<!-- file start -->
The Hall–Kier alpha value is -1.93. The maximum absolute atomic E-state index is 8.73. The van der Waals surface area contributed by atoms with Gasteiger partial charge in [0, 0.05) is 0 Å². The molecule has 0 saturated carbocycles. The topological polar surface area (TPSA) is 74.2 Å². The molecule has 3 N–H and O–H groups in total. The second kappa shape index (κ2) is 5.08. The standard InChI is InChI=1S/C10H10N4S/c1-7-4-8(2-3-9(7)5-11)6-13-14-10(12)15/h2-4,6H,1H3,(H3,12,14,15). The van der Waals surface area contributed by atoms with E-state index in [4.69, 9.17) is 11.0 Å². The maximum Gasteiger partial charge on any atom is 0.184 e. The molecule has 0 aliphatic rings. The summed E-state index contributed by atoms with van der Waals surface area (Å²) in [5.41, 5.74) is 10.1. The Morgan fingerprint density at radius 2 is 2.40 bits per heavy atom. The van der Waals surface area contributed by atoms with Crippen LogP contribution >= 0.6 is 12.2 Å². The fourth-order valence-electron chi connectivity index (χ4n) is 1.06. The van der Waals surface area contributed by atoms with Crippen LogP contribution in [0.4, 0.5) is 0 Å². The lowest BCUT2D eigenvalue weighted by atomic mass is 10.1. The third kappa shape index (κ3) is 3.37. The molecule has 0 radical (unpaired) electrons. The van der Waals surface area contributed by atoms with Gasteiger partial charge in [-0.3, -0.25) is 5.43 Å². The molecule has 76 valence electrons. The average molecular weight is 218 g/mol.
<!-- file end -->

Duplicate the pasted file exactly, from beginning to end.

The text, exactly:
The Hall–Kier alpha value is -1.93. The maximum absolute atomic E-state index is 8.73. The van der Waals surface area contributed by atoms with Gasteiger partial charge in [0, 0.05) is 0 Å². The molecule has 0 saturated carbocycles. The topological polar surface area (TPSA) is 74.2 Å². The molecule has 3 N–H and O–H groups in total. The second kappa shape index (κ2) is 5.08. The standard InChI is InChI=1S/C10H10N4S/c1-7-4-8(2-3-9(7)5-11)6-13-14-10(12)15/h2-4,6H,1H3,(H3,12,14,15). The van der Waals surface area contributed by atoms with E-state index in [4.69, 9.17) is 11.0 Å². The maximum Gasteiger partial charge on any atom is 0.184 e. The molecule has 0 aliphatic rings. The summed E-state index contributed by atoms with van der Waals surface area (Å²) in [5.41, 5.74) is 10.1. The Morgan fingerprint density at radius 2 is 2.40 bits per heavy atom. The van der Waals surface area contributed by atoms with Crippen LogP contribution >= 0.6 is 12.2 Å². The fourth-order valence-electron chi connectivity index (χ4n) is 1.06. The van der Waals surface area contributed by atoms with Crippen LogP contribution in [0.4, 0.5) is 0 Å². The lowest BCUT2D eigenvalue weighted by atomic mass is 10.1. The third kappa shape index (κ3) is 3.37. The molecule has 0 radical (unpaired) electrons. The van der Waals surface area contributed by atoms with Gasteiger partial charge in [-0.3, -0.25) is 5.43 Å². The molecule has 76 valence electrons. The average molecular weight is 218 g/mol.